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Cementation Patel Vs. Commissioner of Commercial Taxes - Court Judgment

LegalCrystal Citation
SubjectSales Tax
CourtKolkata High Court
Decided On
Case NumberMatters Nos. 668 of 1975 and 88 to 92 of 1976
Judge
AppellantCementation Patel
RespondentCommissioner of Commercial Taxes
Appellant AdvocateR.N. Bajoria, ;Ajit Sengupta and ; Dilip Dhar, Advs.
Respondent Advocate Arun Prokash Chatterjee, ;Amal Datta, ;Sanjay Bhattacharyya, ;S.N. Saraf and ;A.B. Chatterjee, Advs.
Cases Referred(d) State of Tamil Nadu v. The Hindu
Excerpt:
- dipak kumar sen, j.1. this reference arises out of levy of sales tax on cementation patel (durgapur), burdwan, in the accounting periods being the four quarters ending respectively on 31st march, 1958, 31st march, 1959, and 31st march, 1960.2. cementation patel (durgapur), the applicant, carrying on business as a contractor was at the material time registered as a dealer under the bengal finance (sales tax) act, 1941. it was contended by the applicant in the various assessments to sales tax before different commercial tax officers, inter alia, that it was not exigible to sales tax because its transactions consisted only of transfer of materials to its member-contractors and its own sub-contractors in connection with one particular work, namely, the construction of a steel plant at.....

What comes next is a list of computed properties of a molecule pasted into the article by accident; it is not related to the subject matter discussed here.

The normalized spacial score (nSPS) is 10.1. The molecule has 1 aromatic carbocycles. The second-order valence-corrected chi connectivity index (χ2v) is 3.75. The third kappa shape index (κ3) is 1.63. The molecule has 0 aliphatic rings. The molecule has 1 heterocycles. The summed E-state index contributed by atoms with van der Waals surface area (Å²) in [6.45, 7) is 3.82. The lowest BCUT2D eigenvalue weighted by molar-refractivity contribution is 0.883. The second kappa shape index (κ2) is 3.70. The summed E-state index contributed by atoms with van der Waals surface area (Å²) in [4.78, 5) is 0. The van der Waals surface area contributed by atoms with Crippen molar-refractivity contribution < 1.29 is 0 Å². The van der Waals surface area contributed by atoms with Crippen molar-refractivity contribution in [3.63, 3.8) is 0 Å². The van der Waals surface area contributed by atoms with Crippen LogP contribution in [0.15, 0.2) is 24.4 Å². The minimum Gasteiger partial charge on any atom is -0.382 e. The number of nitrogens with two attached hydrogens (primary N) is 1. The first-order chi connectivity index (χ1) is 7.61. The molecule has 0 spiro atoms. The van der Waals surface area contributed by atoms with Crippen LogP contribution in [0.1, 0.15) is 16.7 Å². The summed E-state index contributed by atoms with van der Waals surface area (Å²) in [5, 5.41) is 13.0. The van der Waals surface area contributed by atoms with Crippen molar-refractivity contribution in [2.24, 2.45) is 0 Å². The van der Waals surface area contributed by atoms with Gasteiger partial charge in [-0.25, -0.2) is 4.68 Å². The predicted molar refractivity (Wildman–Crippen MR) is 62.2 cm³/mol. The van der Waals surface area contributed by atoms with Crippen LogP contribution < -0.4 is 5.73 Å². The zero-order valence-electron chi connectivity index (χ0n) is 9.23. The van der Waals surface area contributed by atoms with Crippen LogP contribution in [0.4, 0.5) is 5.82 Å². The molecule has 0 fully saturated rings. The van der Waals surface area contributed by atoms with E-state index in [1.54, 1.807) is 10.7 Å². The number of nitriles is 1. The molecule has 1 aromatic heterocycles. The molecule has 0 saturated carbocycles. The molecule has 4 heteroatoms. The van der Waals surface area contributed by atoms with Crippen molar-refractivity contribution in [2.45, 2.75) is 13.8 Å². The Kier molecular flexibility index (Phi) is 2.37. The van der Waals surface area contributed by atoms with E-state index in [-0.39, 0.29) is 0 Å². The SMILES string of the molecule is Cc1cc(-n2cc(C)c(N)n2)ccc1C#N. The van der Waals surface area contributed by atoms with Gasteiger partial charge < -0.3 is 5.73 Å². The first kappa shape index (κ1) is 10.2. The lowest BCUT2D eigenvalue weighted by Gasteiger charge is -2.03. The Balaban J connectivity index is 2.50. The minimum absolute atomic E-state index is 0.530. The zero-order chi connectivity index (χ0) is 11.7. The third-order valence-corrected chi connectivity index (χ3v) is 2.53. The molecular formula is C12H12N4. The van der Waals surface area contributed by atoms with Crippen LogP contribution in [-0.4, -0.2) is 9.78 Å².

Judgment:

Dipak Kumar Sen, J.

1. This reference arises out of levy of sales tax on Cementation Patel (Durgapur), Burdwan, in the accounting periods being the four quarters ending respectively on 31st March, 1958, 31st March, 1959, and 31st March, 1960.